Fourteen months after the Association of National Advertisers issued a scathing report highlighting academia's lackluster role in preparing students for jobs in the industry, its ANA Educational Foundation (AEF) says it's making inroads into fixing the problem.
The report had found that universities bear much of the blame, with outdated curricula and a lack of real-world preparation. But the AEF now says there's growing interest within the industry, and colleges, in several programs it has to get schools and students up to speed: These efforts, known as Pathways 2020, include more emphasis on bringing professors into agencies and marketers to advance their own learnings; increasing the number of executives who visit campuses; and, importantly, a summer internship program, which launched this year.
"It's frankly been shocking to see the eroding quality of interns that are coming through," says Bill Imada, chairman of Interpublic-owned multicultural agency IW Group and a member of the AEF board. "We're definitely seeing people that are coming through the door that cannot write." And larger agencies often scoop up the best talent, he says
The internship program, Marketing and Advertising Education (MADE), developed with input from companies including IBM, Mastercard, Verizon, Ogilvy and McCann, has a rigorous submission process. Early evidence suggests it's working. IW Group's summer intern, from Chapman University in California, "is an exceptional writer and a confident speaker and presenter," says Imada. IBM, meanwhile, was so pleased with its intern that it gave her a job, says Ann Rubin, IBM's VP of corporate marketing and an AEF board member.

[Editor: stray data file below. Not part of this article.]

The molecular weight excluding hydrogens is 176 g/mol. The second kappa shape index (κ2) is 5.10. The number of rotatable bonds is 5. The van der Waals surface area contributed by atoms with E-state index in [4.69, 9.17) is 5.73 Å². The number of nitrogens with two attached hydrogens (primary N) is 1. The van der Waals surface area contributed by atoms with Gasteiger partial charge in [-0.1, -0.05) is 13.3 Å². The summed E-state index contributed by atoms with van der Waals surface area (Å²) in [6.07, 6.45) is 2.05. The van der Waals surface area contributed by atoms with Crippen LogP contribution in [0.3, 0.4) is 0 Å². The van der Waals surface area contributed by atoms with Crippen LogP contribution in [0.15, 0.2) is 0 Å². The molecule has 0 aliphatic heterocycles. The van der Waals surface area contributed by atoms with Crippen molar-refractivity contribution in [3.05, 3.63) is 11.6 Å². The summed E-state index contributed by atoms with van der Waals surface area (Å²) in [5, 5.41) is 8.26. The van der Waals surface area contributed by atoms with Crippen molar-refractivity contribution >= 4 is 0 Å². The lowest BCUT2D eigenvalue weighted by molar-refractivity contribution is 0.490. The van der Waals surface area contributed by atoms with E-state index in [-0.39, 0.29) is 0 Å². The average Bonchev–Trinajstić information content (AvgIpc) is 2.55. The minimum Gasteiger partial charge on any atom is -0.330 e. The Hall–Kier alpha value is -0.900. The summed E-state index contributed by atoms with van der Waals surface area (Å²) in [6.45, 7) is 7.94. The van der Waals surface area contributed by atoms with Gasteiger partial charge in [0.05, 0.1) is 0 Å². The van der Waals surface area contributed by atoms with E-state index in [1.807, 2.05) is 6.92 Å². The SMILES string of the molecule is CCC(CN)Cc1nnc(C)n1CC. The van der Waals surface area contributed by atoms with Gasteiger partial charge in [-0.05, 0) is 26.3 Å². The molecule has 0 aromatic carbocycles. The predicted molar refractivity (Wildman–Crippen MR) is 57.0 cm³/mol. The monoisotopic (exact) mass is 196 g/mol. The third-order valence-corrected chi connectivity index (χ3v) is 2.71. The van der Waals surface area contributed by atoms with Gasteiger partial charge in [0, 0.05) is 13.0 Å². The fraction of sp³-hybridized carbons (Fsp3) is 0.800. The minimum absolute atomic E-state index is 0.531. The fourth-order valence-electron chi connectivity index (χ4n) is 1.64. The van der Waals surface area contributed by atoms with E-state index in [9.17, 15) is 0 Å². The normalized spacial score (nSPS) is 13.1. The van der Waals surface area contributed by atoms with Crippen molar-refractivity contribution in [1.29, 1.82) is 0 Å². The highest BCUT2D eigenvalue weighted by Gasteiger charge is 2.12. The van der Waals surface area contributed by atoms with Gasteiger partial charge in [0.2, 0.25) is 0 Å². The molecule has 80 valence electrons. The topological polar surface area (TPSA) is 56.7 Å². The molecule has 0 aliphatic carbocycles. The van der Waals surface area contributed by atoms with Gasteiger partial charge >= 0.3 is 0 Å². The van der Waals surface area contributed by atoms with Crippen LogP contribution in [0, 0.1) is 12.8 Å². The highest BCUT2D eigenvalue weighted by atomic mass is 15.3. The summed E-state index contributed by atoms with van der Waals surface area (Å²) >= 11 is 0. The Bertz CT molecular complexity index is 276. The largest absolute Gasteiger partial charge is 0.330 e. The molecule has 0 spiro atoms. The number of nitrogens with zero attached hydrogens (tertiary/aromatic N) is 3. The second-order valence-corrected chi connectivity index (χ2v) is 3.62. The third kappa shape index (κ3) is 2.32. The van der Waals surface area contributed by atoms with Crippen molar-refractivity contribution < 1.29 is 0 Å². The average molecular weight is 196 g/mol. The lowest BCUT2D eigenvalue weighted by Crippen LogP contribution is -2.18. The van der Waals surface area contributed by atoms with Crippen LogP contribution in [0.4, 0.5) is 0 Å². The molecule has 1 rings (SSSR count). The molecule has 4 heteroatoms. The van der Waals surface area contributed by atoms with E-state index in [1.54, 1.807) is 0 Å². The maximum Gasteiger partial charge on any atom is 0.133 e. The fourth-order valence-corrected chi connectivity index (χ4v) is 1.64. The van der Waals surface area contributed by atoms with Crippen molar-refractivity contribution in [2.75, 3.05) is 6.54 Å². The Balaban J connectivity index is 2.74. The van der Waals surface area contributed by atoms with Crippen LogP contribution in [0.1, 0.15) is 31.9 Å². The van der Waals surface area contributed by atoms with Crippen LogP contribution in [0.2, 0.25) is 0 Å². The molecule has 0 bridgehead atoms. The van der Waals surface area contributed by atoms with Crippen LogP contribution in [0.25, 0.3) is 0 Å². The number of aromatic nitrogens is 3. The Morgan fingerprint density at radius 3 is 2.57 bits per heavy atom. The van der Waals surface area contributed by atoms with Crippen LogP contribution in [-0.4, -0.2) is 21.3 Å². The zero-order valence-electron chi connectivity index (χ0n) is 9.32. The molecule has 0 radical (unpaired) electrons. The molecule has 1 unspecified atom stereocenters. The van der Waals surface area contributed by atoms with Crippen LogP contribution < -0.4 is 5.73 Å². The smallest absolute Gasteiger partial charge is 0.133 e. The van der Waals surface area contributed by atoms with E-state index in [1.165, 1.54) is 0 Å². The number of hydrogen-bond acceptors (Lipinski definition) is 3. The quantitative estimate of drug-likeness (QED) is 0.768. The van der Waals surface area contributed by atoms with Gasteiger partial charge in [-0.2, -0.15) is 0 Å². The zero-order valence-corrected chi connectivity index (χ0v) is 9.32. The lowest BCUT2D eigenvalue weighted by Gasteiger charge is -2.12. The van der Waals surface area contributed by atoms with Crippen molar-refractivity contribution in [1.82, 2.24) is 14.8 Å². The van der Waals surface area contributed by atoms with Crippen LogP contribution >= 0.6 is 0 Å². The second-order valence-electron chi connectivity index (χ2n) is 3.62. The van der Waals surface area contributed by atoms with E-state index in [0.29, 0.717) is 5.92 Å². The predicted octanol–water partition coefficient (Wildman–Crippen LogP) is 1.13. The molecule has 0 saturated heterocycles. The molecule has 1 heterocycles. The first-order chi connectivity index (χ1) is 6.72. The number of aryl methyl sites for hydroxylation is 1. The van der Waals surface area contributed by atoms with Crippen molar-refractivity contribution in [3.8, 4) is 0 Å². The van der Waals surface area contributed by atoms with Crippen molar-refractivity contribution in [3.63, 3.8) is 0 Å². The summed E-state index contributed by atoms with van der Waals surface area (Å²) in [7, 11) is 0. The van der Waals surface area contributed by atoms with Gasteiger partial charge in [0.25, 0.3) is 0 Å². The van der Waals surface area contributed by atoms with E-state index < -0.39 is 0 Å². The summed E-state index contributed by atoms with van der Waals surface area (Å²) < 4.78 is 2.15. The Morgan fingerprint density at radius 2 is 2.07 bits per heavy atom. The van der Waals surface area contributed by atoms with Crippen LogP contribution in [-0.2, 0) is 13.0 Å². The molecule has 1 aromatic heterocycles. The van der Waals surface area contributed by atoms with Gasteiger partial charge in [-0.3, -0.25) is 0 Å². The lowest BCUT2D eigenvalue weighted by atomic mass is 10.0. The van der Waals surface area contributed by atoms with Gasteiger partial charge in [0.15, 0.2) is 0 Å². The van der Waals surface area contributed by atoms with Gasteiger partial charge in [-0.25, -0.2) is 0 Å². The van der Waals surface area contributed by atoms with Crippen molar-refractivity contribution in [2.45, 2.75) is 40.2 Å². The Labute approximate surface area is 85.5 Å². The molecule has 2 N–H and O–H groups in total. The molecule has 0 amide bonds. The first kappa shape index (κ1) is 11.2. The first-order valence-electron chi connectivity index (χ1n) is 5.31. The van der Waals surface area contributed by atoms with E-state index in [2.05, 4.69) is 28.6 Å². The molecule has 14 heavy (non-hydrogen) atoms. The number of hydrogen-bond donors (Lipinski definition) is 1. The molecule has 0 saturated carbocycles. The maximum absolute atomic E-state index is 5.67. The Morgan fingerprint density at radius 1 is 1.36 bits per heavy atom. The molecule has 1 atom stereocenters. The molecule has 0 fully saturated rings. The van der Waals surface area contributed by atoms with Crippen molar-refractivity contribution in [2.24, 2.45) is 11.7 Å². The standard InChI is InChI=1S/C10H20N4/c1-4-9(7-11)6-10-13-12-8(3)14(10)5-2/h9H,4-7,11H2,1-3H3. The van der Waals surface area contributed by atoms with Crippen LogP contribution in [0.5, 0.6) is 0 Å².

The AEF wants to put 1,000 students through the internship and other "immersion" programs, such as member-only conferences the AEF began holding on college campuses this year, by 2020. More than 700 applied for MADE this year, with 32 securing spots at 29 companies. The program hopes 50 companies will offer MADE internships in summer 2019.
The AEF has made other inroads into increasing the interactions between academia and real-world companies. The lack of such cross-pollination in general, not just via the AEF, is an issue that concerns many professors.
"There's some disconnect between academia and the industry," says Mindy Welch. The associate professor of marketing at the University of Mary Hardin-Baylor entered academia seven years ago after working as a creative services manager at Scott & White Health, a Texas health-care system. (Her first move, she says, was to put more real-world experiences into the curriculum, such as having students craft three-year strategic marketing plans for local businesses to emphasize long-term planning.)
The AEF's goal is to have 1,000 executives make on-campus visits by 2020 (so far this year, there have been 250, up from about 150 a year ago, it says) and 1,000 professors engaged in on-site industry experiences and visits. Other programs the AEF offers to professors include roundtables with practitioners, and an annual colloquium run by the AEF academic journal Advertising and Society Quarterly.
"It seems that every time I go out, I'm learning something new that, frankly, didn't exist before," says Jef Richards, who teaches in Michigan State University's advertising, and public relations department and who has visited agencies including Leo Burnett, Doner and Campbell Ewald. He's boosted his knowledge, he says, about everything from "analytics to geofencing."
Auditing a class
At Loyola University Chicago, replicating the real world includes getting real about deadlines.
"Done and delivered is better than perfect and late," says Stacy Neier Beran, a senior lecturer in the university's Quinlan School of Business. This semester, her marketing research students are preparing RFIs, RFPs and campaigns for BMO Harris Bank and for a Chicago Fair Trade coffee line. The marketers review the work.
To help create an authentic work environment, students gather in Loyola's Schreiber Center in downtown Chicago instead of meeting in a lecture hall. There, in the tech hub, they learn how to use programs such as IBM's SPSS statistical analysis software. On other days, teams of students congregate at conference tables, often with their heads buried in their laptops, communicating via Slack. It doesn't get more real-world than that.